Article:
The Poetry of Petrarch

Petrarch; Translated by David Young

Farrar, Straus and Giroux



Trade Paperback

320 Pages



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Petrarch was born in Tuscany in the fourteenth century and grew up in the south of France. He lived his life in the service of the church, traveled widely, and was revered as the model man of letters of his time.

His greatest gift to posterity was his Rime in vita e morta di Madonna Laura, the cycle of poems popularly known as his songbook. By turns full of wit, languor, and fawning, endlessly inventive, in tightly composed yet ornate forms they record their speaker's unrequited obsession with the woman named Laura. In the centuries after it was designed, the "Petrarchan sonnet," as it would be known, has inspired the greatest love poets of the English language—from the time of Spenser and Shakespeare to our own.

David Young's fresh, idiomatic version of Petrarch's poetry is the most readable and approachable that we have. In his skillful hands, Petrarch almost sounds like a poet out of our own tradition, bringing the wheel of influence full circle.


Praise for The Poetry of Petrarch

"A supple English version of the complete songbook in blank verse, which is at once faithful and elegant . . . Young's decision to render Petrarch's lyrics in blank verse is amply justified by the results, which preserve the dignity of the original while maintaining a musical, 'poetic' effect. Perhaps the greatest compliment to be paid Young's translation is that although it never strays from the literal sense of the original, written more than 600 years ago, the language always sounds fresh and contemporary. The book is beautifully produced, with the bare essential of annotation provided in marginal glosses rather than in the usual clutter of footnotes . . . Petrarch's greatest contribution to literature was the first enduring collection of love poetry in a modern European language, an imaginative and subtle anatomy of the spiritual dimensions of love, which this fine new translation brings to glowing life for contemporary readers."—Jamie James, Los Angeles Times Book Review

"Young's translation is fresh: the sonnets are clear and unstilted. He sticks to regular, agreeable iambics, without trying to match in English the ready rhymes available to Petrarch in the original Italian . . . The courtly, self-negating passion of [these poems] comes across almost alarmingly well in Young's rendition . . . Petrarch wrote, revised, and added to the sequence over forty-seven years, and perhaps that slow, rich development is what comes across best in Young's translation."—Peter Walpole, Virginia Quarterly Review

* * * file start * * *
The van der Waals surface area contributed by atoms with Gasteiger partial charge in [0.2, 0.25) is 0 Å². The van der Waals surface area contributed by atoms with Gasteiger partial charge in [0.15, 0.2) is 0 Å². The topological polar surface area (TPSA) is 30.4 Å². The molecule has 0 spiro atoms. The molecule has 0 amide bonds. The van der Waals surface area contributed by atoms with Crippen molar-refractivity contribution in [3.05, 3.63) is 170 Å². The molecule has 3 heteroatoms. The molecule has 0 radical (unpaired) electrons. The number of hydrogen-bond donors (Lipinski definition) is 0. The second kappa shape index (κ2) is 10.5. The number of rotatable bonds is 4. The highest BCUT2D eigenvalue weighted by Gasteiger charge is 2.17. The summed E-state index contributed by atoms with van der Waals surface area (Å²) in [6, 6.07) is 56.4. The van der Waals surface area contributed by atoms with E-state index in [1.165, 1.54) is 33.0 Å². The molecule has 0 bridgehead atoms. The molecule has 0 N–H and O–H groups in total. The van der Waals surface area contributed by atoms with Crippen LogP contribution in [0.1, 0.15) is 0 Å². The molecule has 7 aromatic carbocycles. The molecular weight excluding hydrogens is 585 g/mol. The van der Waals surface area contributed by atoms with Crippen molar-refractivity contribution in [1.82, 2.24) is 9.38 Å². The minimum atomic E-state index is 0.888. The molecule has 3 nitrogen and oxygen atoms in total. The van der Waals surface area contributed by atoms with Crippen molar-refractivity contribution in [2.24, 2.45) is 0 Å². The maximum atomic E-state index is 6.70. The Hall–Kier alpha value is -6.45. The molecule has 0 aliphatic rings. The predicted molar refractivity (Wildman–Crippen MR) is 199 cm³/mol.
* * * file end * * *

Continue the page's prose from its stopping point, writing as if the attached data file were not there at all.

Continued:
"David Young's version of Petrarch will refresh our images of the West's crucial lyric poet. We are given a Petrarch in our own vernacular, with echoes of Wyatt, Shakespeare, and many who come after."—Harold Bloom

"To read love poetry—to speak of the language of love—is to read Petrarch, who is largely responsible for inventing what W. B. Yeats called 'the old high way of love.' David Young has made the old way
fs26new again: his translation is limpid, uncluttered, rhythmically alive, and, above all, readable. Lovers of poetry will discover here the language they have spoken all their lives."—James Longenbach

"True love—or rather, the truest—is always obsessive and unrequited. No one has better dramatized how it scorches the heart and fires the imagination than Petrarch did, centuries ago. He dipped his pen in tears and wrote the poems that have shaped our sense of love—its extremes of longing and loss—ever since. Now in David Young's elegant new versions, his songs are as soaring and searing as ever. Indeed, not only is this a vibrant translation for our day but, their immense range slowly savored, these poems will sound anew the depths of each reader's own heart."—J. D. McClatchy

"Young's new version of Petrarch makes this great poet seem closer to us than before, both in language and as a living presence. His marginal comments and introduction help to convey a coherent sense of Petrarch the man, his life, and the myth he made of it."—W. S. Merwin

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Read an Excerpt

The sonnets of Petrarch (Francesco Petrarca, 1304-74) helped to establish Italian as a literary language. David Young is the author of nine volumes of poetry, most recently of At the White Window.
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  • Petrarch; Translated by David Young

  • Petrarch (Francesco Petrarca, 1304-74) is widely considered the first modern poet; his lyric works, especially his sonnets, established Italian as a literary language and inspired Chaucer, Shakespeare, and Spenser.

    David Young is Emeritus Longman Professor of English at Oberlin College. He is the author of nine volumes of poetry, including At the White Window, and has also translated Rainer Maria Rilke, Miroslav Holub, and numerous Tang Dynasty poets.